The snack chips 2 may be produced by mixing ingredients comprising flour, shortening or fat, and water in a mixing device 90, such as a batch mixer, cooker extruder, or continuous mixer. The dough may be formed into pieces in dough forming apparatus 95 such as dough sheeters, reciprocating cutters, and rotary cutters, molders, and dies. The dough pieces may be baked in a multi-zoned gas fired oven or fluidized bed, Jet Zone oven 97 to obtain baked snack chips 2. The baked snack chips 2 from the oven 97 may then be fed to the hooded, cooling conveyor 80 for direct spraying of the flavorant onto the surfaces of the baked snack chips 2. The baked snack chips 2 may be cooled to a temperature of from about 70° F. to about 95° F. for application of the spray. The coated chips 100 may then be conveyed to a packaging station 101 for packaging in a proper shelf stable package 102 in known manner. The package 102 may be sealed in a sealing unit 104 to obtain a packaged snack 100 having a shelf stability of at least about 2 months, preferably at least about 6 months.
The conveyor belt 70 of the hooded cooling conveyor 80 may be of a mesh design so as to permit spraying of the supercritical fluid admixture on both the top and bottom surfaces of the baked snack chips 2.
In other embodiments of the present invention, the baked snack chips 2 or other food pieces may be cooled and then transferred to a rotatable vessel for tumbling of the chips 2 or other substrate food products while they are being sprayed with the supercritical fluid mixture. The tumbler may comprise a baffled, rotating cylinder which is downwardly inclined from its input end to its output end. A spray manifold and spraying devices may be arranged along the longitudinal axis of the cylinder for direct application to the bottom and top surfaces of the individual pieces as they are tumbled.
As shown schematically in FIG. 2, the supercritical fluid spray comprising the supercritical fluid and food additive may be applied to the food substrate while it is in its package. The supercritical fluid mixture may be produced using gas booster pumps 5, 29, valves 8, 15, 33, 51, pressure gages 13, 31, and a heating and mixing chamber 20 as used in the embodiment of FIG. 1. The mixture of supercritical carbon dioxide and flavoring and odorant may then be fed to a manifold 200 of a spray system 202 for spraying into the open packages 204 containing the baked snack chips 206. The packages 204 may be previously flushed with nitrogen or the supercritical fluid mixture may be used as a flushing medium. Thus, the supercritical fluid spray 208 may be used to both flush or remove oxygen from the package 204 as well as to impart flavor or fragrance to the packaged product 206. After flushing, the package 204 may be sealed at a sealing station 210 by heat sealing or other conventional methods to obtain shelf stable, coated snack chips 215. As shown in FIG. 2, the snack chips 206 may be produced using a mixing device 90 and dough piece forming device 95 followed by baking in an oven 97 as in the embodiment of FIG. 1. Upon exiting the oven 97, the baked pieces 206 may be cooled on a cooling conveyor 220 and then placed into packages 204 for subsequent spraying with the supercritical fluid mixture.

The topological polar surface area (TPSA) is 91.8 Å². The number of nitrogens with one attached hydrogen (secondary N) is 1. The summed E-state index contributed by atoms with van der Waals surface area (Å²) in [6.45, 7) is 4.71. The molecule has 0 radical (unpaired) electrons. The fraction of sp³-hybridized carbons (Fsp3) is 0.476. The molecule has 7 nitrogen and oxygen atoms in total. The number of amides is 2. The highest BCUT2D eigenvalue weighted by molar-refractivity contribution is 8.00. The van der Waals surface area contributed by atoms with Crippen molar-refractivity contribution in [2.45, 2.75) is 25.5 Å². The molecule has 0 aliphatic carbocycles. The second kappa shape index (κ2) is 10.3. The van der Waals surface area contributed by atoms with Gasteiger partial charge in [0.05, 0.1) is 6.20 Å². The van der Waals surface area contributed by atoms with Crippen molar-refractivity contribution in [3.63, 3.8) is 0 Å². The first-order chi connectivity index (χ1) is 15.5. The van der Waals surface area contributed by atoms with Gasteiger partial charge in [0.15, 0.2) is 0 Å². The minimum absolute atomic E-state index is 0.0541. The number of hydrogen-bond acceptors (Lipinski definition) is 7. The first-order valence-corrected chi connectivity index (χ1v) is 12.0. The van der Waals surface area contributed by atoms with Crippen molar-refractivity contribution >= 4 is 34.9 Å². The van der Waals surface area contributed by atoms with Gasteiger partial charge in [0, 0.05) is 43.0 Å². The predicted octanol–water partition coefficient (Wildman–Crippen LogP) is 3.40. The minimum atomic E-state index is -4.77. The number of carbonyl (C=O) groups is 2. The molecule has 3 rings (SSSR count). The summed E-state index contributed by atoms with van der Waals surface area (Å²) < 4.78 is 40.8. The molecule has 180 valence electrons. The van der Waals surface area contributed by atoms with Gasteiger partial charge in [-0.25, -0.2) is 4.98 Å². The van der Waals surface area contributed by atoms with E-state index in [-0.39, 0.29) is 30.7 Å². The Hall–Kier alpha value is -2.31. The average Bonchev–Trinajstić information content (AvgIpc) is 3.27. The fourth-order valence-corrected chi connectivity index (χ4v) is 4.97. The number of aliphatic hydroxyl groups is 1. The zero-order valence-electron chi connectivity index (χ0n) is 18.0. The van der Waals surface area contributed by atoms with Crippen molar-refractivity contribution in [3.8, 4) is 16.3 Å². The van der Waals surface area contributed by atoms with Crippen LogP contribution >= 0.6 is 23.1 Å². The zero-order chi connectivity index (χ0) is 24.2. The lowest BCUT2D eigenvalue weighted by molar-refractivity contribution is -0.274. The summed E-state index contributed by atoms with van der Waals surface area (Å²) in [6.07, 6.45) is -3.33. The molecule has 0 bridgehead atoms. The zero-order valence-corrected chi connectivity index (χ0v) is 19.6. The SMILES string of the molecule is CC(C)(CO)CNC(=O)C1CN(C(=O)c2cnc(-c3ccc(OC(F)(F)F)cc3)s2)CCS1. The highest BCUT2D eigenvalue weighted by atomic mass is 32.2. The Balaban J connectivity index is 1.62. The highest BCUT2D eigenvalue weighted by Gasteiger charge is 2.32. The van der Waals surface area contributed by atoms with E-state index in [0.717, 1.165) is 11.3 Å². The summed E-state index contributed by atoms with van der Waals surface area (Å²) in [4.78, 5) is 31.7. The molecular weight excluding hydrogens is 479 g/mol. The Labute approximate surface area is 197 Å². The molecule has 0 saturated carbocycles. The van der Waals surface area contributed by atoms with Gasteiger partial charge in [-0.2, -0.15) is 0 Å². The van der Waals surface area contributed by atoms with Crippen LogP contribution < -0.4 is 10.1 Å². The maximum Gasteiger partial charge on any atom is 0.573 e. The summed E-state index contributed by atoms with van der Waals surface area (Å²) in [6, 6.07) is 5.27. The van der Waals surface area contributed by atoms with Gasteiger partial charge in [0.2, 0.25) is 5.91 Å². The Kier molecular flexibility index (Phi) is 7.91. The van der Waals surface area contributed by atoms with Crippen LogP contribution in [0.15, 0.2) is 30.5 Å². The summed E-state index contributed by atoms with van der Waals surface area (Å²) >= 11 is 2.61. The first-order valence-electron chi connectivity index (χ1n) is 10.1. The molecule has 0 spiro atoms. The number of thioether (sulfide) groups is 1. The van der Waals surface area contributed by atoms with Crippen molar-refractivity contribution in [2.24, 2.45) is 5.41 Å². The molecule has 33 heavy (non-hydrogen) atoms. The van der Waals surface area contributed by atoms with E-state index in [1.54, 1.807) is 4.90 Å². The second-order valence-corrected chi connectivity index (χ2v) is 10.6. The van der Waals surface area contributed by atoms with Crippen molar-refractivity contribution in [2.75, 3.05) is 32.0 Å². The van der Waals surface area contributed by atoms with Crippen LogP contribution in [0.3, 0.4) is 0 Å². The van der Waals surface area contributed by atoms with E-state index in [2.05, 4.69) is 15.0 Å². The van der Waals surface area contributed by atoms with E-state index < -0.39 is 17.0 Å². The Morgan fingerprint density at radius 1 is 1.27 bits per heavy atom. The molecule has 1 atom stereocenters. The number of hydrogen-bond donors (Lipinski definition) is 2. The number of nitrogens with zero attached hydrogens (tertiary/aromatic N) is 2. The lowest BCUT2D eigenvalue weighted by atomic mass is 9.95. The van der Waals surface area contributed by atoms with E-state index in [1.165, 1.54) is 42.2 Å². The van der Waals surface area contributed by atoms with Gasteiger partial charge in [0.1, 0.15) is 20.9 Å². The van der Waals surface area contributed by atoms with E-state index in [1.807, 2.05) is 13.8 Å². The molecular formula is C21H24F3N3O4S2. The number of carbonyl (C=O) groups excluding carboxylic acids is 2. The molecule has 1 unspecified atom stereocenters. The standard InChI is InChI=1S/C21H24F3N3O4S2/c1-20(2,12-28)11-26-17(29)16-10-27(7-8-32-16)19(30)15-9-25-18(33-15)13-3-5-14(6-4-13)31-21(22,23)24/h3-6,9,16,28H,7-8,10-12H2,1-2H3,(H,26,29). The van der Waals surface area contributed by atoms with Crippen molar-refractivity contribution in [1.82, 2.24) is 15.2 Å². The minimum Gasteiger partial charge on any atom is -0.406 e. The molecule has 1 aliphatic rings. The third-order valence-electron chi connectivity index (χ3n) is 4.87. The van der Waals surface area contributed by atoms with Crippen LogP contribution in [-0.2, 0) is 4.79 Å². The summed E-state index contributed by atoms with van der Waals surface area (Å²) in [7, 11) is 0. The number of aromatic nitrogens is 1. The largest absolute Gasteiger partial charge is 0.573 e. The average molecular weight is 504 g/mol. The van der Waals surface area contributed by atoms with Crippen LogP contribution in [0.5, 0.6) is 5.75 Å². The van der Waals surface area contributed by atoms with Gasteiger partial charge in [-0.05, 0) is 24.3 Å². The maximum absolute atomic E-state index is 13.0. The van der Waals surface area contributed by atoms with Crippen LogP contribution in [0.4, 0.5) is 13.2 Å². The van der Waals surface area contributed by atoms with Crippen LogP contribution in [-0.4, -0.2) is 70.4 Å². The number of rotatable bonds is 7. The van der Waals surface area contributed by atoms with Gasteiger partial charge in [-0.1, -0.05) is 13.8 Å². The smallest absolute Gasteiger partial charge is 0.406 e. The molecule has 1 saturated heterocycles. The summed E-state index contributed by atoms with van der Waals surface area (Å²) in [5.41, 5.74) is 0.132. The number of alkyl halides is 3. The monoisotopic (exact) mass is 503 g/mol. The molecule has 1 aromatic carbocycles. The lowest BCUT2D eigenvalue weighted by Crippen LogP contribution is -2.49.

In other embodiments of the invention, a supercritical fluid mixture may be sprayed upon the baked product in a hooded, cooling conveyor then packaged and sprayed with a different supercritical fluid mixture in a flush packaging system. This arrangement may, for example, be used to apply a colorant to the surface of the baked pieces followed by the incorporation of a fragrance which provides an initial impact of freshness upon opening the package.
The following examples further illustrate the present invention wherein all parts and percentages are by weight and all temperatures are in ° F., unless otherwise indicated:
The ingredients and their relative amounts which may be used to prepare a cohesive, machineable dough for producing a low-fat content potato-based snack having a potato-chip like appearance and chip-like texture are:
______________________________________ WEIGHT % BASEDINGREDIENTS ON TOTAL DOUGH______________________________________Stage 1Soybean Oil 1.41Fluid lecithin, unbleached 0.15Sugar (sucrose) 3.29Calcium acid pyrophosphate 0.53Pregelatinized Waxy maize starch 8.82Potato flakes 3.88Stage 2Water 19.40Stage 3Potato flakes 19.40Water 19.40Stage 4Potato flakes 23.28Sodium bicarbonate 0.42Total 100.0______________________________________